Mitochondrial damage was involved in caspase-dependent apoptosis
Mitochondrial damage in response to cellular conditions is an important constituent of apoptosis, and the mitochondrial membrane potential is one of the most remarkable events . In order to explore the role of mitochondrial damage in apoptosis induced by a combination treatment of TPT and ATRA, JC-1 staining and flow cytometry were conducted after a 24 h treatment. The results showed that cells treated with the combined TPT and ATRA induced the loss of mitochondrial membrane potential compared to TPT or ATRA groups in Fig. 3a-b. The oncoprotein Bcl-2 is an antagonist of the mitochondrial pathway for apoptosis . BAX is a member of the Bcl-2 gene family that forms a heterodimer with bcl-2 and functions as an apoptotic activator . As shown in Fig. 3c, Western blot analysis revealed that bcl-2 is down-regulated and bax is up-regulated in HL60 cells treated with TPT and ATRA together. Cytochrome C, which normally resides exclusively in the intermembrane space of mitochondria, is released into the cytosol during apoptosis. Cytochrome C release from mitochondria to the cytoplasm was shown to be up-regulated in HL60 cells treated with TPT and ATRA together, as depicted in Fig. 3c. These data suggest that the combination treatment of TPT and ATRA induced mitochondrial associated-apoptosis.
Induction of apoptosis mediated by the combined treatment of TPT and ATRA is correlated to enhanced DNA damage in AML cells
TPT is a cytotoxic drug that adheres Topoisomerase 1 to DNA, which inhibits the function of Topoisomerase 1 in DNA repair . Trapped Topoisomerase 1 leads to single strand DNA breakage and then to cell death. We used the comet assay to determine if ATRA plays a role in TPT induced-DNA damage. The alkaline version detects both single-strand and double-strand breaks (DSBs), and the neutral version only detects double-strand breaks [26, 27]. Exposure to different concentrations of TPT and ATRA for one hour showed obvious “comet tails” in two of the groups: the combination group and the positive control group for 200 nM TPT. The other groups showed only obscure “halos” without clear directions (Fig. 4a). The results demonstrated that treatment with ATRA and TPT for one hour induced HL60 DNA damage with 200 nM TPT. However, neither treatments of 1 μM ATRA or 40 nM TPT had similar effects.
Because the “tails” were caused by single-strand or double-strand breaks, we next detected the level of phosphorylated-H2AX (γ-H2AX) in DNA DBSs that are accompanied by the elevation of γ-H2AX. Phosphorylation of histone H2AX on serine 139 was one of the earliest cellular responses after the formation of DNA damage . This phosphorylated form of H2AX (referred to as γ-H2AX) was used as a marker for the presence of DNA damages. AML cells, including HL60, NB4 and U937 cells, were incubated with TPT, ATRA, or both and proteins were collected at 1, 3, 6, and 8 h, respectively. As shown in Fig. 4b, γ-H2AX expression increased from a very low level to a high level, which demonstrated that only exposure to TPT and ATRA for eight hours induced DBSs. Therefore, the “comet tails” formed after one hour of drug treatment were caused by SSBs (Fig. 4c). TPT inhibits topoisomerase1 and causes single-strand DNA breaks, which inhibit DNA function and ultimately lead to cell death by generating double-stranded DNA breaks during DNA replication . Furthermore, we examined p-Chk1 and p-Chk2 which are essential for responses to DNA damage . These two checkpoint kinases were improved with the combination treatment of TPT and ATRA (Fig. 4d). These results indicated that ATRA and TPT synergistically induced apoptosis by causing serious DNA damage.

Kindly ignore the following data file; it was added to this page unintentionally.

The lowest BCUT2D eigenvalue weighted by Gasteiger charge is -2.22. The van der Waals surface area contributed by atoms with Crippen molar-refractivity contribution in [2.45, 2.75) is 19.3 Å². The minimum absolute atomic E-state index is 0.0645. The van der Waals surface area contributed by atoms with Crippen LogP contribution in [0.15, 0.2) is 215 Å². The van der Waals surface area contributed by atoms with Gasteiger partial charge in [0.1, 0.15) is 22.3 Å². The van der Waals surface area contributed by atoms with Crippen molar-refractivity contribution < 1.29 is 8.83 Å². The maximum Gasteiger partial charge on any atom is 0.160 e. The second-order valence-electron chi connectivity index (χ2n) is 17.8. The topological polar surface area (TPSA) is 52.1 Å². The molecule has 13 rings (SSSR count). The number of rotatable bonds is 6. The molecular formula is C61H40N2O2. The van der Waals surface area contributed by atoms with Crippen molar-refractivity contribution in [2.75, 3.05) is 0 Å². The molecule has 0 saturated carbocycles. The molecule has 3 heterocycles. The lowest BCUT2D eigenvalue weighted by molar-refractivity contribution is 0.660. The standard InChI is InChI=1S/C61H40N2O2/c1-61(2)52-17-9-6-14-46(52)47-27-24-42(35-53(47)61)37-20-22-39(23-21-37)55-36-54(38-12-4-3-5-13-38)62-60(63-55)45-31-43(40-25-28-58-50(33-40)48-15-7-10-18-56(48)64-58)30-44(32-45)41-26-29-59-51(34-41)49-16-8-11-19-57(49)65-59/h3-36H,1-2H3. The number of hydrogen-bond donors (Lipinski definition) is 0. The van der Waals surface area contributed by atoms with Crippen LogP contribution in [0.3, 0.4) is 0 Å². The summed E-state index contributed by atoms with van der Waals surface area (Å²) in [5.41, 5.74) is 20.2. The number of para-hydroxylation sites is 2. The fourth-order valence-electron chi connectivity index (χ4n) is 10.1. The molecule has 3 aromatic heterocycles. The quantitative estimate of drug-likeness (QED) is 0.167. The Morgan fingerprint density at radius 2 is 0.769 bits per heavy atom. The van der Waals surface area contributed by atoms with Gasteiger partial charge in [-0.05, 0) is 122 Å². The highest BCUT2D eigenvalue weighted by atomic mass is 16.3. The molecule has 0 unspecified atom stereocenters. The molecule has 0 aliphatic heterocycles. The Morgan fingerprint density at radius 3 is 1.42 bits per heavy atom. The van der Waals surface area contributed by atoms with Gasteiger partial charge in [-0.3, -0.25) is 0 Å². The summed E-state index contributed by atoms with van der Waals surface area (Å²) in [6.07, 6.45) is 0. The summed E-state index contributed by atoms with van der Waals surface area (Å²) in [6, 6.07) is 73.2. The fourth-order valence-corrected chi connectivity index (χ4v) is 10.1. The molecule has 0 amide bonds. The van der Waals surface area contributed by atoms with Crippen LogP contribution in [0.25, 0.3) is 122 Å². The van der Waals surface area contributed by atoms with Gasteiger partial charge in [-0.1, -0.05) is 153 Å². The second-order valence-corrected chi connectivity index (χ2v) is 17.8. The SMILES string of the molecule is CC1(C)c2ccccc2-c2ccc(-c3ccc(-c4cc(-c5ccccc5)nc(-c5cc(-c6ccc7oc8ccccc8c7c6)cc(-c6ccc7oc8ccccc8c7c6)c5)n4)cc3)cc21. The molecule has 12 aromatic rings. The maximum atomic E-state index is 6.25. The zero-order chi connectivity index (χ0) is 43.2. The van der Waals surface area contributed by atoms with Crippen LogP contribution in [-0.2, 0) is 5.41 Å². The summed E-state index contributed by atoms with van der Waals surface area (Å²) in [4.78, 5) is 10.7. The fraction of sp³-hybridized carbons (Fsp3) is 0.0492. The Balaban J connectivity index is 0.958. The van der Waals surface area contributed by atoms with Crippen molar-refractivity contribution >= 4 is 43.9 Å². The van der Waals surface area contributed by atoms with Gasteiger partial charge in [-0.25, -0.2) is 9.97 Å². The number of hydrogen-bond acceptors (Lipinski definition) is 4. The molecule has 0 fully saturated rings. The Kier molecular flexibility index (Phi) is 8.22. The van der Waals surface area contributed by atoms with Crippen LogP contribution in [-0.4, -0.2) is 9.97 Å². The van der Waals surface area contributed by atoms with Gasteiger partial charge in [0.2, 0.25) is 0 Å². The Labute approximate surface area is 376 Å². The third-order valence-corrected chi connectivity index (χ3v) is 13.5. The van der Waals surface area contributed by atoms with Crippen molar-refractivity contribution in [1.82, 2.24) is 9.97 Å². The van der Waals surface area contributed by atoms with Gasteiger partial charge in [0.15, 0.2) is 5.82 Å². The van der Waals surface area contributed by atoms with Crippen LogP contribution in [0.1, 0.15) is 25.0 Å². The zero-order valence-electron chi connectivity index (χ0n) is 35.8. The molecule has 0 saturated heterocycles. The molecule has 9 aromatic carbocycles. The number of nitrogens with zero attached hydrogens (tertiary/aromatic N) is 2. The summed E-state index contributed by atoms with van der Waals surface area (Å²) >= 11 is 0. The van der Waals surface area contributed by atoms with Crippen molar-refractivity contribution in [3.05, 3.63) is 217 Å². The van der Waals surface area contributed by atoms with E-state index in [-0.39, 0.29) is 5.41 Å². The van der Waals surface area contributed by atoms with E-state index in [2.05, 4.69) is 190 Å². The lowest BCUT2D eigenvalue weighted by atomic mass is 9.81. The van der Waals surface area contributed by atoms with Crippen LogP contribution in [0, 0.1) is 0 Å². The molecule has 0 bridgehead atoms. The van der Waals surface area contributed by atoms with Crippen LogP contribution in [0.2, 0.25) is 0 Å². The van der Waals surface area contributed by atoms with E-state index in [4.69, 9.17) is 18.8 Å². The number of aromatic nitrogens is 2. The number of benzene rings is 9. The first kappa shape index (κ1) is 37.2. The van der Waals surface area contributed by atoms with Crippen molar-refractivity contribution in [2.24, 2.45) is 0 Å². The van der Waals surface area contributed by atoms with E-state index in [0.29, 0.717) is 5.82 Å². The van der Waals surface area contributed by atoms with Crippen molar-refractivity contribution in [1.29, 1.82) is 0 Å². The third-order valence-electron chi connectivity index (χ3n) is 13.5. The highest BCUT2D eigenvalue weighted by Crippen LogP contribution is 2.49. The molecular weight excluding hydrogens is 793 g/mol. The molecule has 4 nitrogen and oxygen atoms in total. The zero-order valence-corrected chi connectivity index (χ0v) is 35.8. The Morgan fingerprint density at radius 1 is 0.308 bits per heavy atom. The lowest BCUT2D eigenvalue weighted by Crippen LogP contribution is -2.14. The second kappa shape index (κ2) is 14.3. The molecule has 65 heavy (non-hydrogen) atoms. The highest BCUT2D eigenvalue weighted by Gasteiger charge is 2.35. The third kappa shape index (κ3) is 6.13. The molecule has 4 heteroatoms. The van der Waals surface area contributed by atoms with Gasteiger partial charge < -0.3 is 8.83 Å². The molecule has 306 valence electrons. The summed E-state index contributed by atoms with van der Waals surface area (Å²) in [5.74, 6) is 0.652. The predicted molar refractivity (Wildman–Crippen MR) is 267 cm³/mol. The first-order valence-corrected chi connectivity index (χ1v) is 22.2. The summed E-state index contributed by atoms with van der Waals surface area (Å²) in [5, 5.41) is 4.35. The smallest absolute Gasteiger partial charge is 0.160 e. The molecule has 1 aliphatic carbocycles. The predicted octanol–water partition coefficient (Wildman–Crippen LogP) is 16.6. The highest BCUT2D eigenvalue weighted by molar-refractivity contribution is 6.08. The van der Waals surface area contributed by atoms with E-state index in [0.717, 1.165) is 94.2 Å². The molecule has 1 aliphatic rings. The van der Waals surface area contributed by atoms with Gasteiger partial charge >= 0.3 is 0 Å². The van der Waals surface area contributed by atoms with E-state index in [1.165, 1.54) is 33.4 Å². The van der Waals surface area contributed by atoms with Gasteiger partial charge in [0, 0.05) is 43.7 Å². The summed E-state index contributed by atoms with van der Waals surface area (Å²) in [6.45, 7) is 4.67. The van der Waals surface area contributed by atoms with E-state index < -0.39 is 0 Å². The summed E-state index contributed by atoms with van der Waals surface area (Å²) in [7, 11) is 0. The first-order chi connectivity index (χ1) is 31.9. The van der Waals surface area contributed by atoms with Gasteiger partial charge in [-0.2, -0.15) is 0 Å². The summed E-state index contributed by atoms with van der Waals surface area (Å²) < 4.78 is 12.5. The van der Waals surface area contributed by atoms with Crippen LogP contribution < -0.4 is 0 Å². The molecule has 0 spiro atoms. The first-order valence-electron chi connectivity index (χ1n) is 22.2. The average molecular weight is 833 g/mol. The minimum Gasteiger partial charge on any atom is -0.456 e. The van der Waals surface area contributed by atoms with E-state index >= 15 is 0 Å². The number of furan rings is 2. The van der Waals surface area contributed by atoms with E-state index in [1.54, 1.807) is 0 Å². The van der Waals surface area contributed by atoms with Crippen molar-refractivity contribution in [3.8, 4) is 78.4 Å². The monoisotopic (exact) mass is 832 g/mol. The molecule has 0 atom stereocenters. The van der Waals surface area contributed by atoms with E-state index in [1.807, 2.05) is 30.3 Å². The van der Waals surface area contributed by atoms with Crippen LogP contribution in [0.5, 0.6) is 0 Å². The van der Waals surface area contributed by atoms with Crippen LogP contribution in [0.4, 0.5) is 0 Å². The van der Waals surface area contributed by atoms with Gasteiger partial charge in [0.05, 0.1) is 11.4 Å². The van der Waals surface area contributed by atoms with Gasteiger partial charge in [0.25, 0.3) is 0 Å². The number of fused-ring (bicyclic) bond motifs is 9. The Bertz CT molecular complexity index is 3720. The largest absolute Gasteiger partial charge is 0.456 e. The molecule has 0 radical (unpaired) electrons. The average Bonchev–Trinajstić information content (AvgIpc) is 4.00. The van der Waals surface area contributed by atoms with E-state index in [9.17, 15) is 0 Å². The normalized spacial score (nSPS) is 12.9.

RARα was involved in TPT-induced DNA damage
RARα, the main target of ATRA, plays an important role in ATRA-therapies. Previous data has shown that ATRA elevates the activity of proteasomes leading to RARα protein degradation by the ubiquitin-proteasome pathway [31, 32]. We found similar results for the ATRA treatment with prolonged time (Fig. 5a). Interestingly, the combination of ATRA and TPT downregulates RARα. To explore the role of RARα in this combination therapy, retroviral shRNA was used to knockdown the RARα expression levels in HL60 cells (Fig. 5b). Two days later, the cells were incubated with TPT for 24 h before PI staining and flow cytometry to detect cell apoptosis. Figure 5c-d shows that treating with TPT for the same amount of time leads to cells with lower expression of RARα and higher apoptosis percentages than in normal cells. From the comparisons between the control group and RARα-knockdown group, we concluded that low levels of RARα proteins are beneficial for TPT-induced apoptosis.
To determine whether RARα influences TPT-induced apoptosis through the DNA damage signaling pathway, we examined the related protein γ-H2AX. Increasing phosphorylation of H2AX was observed in Western blots for cells with low RARα expression in the combination therapy group (Fig. 5e). To further confirm the role of RARα in DNA damage, lentivirus transduction was used to overexpress RARα in HL60 cells. Figure 5f shows that the increasing phosphorylation of H2AX was reversed in the RARα-overexpression group, and this observation demonstrated that the downregulation of RARα may be a key factor for the accumulation of DNA damage and apoptosis.
Synergistic antitumor efficacy of TPT and ATRA in HL60 xenografts
In light of the in vitro synergistic effect of TPT and ATRA, we studied the in vivo anticancer activity of the combination therapy in nude mice bearing HL60 xenografts as described in the Materials and Methods. Figure 6a shows that the i.p. administration of ATRA at a dose of 5 mg/kg twice per week for nine days produced no significant difference in the mean RTV compared to the control group (mean RTV, ATRA vs. control: 12.5 vs. 17.1; P > 0.05). However, after a dosage of 2 mg/kg every week for nine days, TPT exerted a moderate tumor growth inhibitory effect (mean RTV, TPT vs. control: 10.4 vs. 17.1; P < 0.05). As predicted, TPT plus ATRA caused marked tumor growth inhibition (T/C value: 33.3 %) that was significantly greater than TPT (T/C value: 60.8 %) or ATRA treatment alone (T/C value: 73.1 %; mean RTV, combination vs. TPT: 5.7 vs.10.4; P < 0.01). Furthermore, compared to the initial body weights, combination treated mice showed no significant body weight loss in Fig. 6b.